Indonesia faces at least two and probably three national elections in 2004, including a presidential vote, but they are unlikely to bring fundamental change. Citizens are increasingly disillusioned with the half-decade of democracy and "money politics" they have experienced since the collapse of Soeharto's authoritarian New Order.
The first election, on April 5, 2004, will fill almost 16,000 seats in legislatures at the national, provincial and district levels. The second, on July 5, 2004, will be its first direct presidential vote ever. If, as is almost certain, no candidate meets the criteria for election in the first round, a run-off between the top two vote-getters will take place on Sept. 20. The process needs to be completed before President Megawati Soekarnoputri's term expires on Oct. 20.
Public disillusionment with the performance of democratic government since the first post-authoritarian election in 1999 has been spreading rapidly. The elected government is widely seen as having failed to cope with the massive challenges that the nation is facing. Elected politicians at all levels are commonly perceived as venal and corrupt.
And the ordinary people who constitute the poor majority complain that democracy has not brought any improvement in their economic welfare. Indeed, a credible public opinion poll indicated that 58 percent of respondents believe that conditions were better under Soeharto's New Order.
Political reformers have called for a thorough overhaul of the constitution and the electoral system to ensure that leaders are responsive and accountable to the voters. The most important reform has been the adoption of direct presidential elections in place of the indirect system that was mired in the backroom dealing of political parties and "money politics".
Reform of elections to the legislatures has been more limited. Apart from the removal of appointed military and police representatives, those bodies will be elected through proportional representation, much the same way as before.
The main difference is that the old province-based constituencies will be reduced in size in the large provinces so that representatives, theoretically at least, will be closer to their constituents. This limited reform, however, may entrench rather than overcome the political fragmentation that has bedeviled post-authoritarian democracy.
Public opinion surveys indicate that the two leading parties in 1999 -- President Megawati's PDI-P and Golkar, the party of the Soeharto government -- are again likely to occupy the top positions. However, the polls suggest that many who voted for the underdog PDI-P in 1999 have been alienated by its behavior and are returning to Golkar.
Among potential presidential candidates, Megawati retains the most support, but the gap is narrowing. Golkar, however, has been unable to capitalize on its growing support because of inability to determine its presidential candidate. The party's chairman, Akbar Tanjung, is appealing against a three-year prison sentence for corruption. Meanwhile seven potential candidates (including Akbar) remain in the race for the party's nomination, which will be determined only in April 2004.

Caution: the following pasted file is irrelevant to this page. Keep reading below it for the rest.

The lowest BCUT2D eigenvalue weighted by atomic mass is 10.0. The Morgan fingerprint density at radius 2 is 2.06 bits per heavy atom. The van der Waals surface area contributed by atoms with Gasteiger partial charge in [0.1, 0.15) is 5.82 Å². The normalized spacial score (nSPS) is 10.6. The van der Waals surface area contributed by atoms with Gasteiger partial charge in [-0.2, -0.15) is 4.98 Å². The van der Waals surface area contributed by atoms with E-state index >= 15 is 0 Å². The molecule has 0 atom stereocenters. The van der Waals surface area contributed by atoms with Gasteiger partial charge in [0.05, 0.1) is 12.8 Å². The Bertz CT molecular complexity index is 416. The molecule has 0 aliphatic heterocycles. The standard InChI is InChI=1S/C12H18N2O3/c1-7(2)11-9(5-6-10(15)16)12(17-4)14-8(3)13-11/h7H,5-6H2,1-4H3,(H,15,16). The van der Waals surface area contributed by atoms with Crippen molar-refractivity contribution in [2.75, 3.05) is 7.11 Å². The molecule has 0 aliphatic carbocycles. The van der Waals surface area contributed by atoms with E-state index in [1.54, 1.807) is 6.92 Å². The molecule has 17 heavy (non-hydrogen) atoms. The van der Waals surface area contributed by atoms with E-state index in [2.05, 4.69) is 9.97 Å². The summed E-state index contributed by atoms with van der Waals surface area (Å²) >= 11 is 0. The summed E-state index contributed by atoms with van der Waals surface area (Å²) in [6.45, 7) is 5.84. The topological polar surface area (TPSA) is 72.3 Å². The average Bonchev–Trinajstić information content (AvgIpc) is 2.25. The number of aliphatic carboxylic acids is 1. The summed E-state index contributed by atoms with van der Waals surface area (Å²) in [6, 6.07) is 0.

Six months ahead of the first round of the presidential election, four possible scenarios suggest themselves.
If the PDI-P clearly wins most votes, it is likely that Golkar will be satisfied with the vice-presidency and will join a coalition supporting the re-election of President Megawati.
If Golkar wins more votes than -- or roughly the same number as -- PDI-P, it is likely to nominate its own presidential candidate. Following Golkar's "pre-convention" in October 2003, retired Gen. Wiranto has emerged as a leading candidate.
The second possibility, however, could lead to a nightmare for Golkar. If it nominates its own candidate, Megawati could respond by offering her party's vice-presidential nomination to a Golkar candidate, perhaps Akbar Tanjung or Coordinating Minister for People's Welfare Jusuf Kalla. This could not only split Golkar's votes, but lead to a major division within the party itself.
The PDI-P's nightmare scenario, on the other hand, follows from the first scenario above. A Megawati-Golkar team would almost certainly come out far ahead of its nearest rival in the first round of the presidential election although without sufficient support to win outright in that round.
The candidate running second might take only 10 to 15 percent of the votes but could then launch an "Anyone-But-Mega" campaign in the second round. Such a campaign could mobilize Muslim votes against the secular-nationalist Megawati. The most dangerous potential run-off rival for Megawati would be the current chairman of the People's Consultative Assembly, Amien Rais, although his prospects of reaching the second round seem bleak.
Another dangerous rival would be Coordinating Minister for Political and Security Affairs General (Ret.) Susilo Bambang Yudhoyono, if his tiny Democrat Party is able to secure the backing of one of the larger parties. In December 2003 another possible challenger emerged, former President Soeharto's eldest daughter, Siti Hardijanti Rukmana, but her chances look slim at this stage.
Whatever the result of the presidential election, the next government will be based on a coalition of rival parties. In the absence of a strong leader capable of imposing cohesion on such a government, its performance will be hamstrung by many of the problems that hampered the previous three.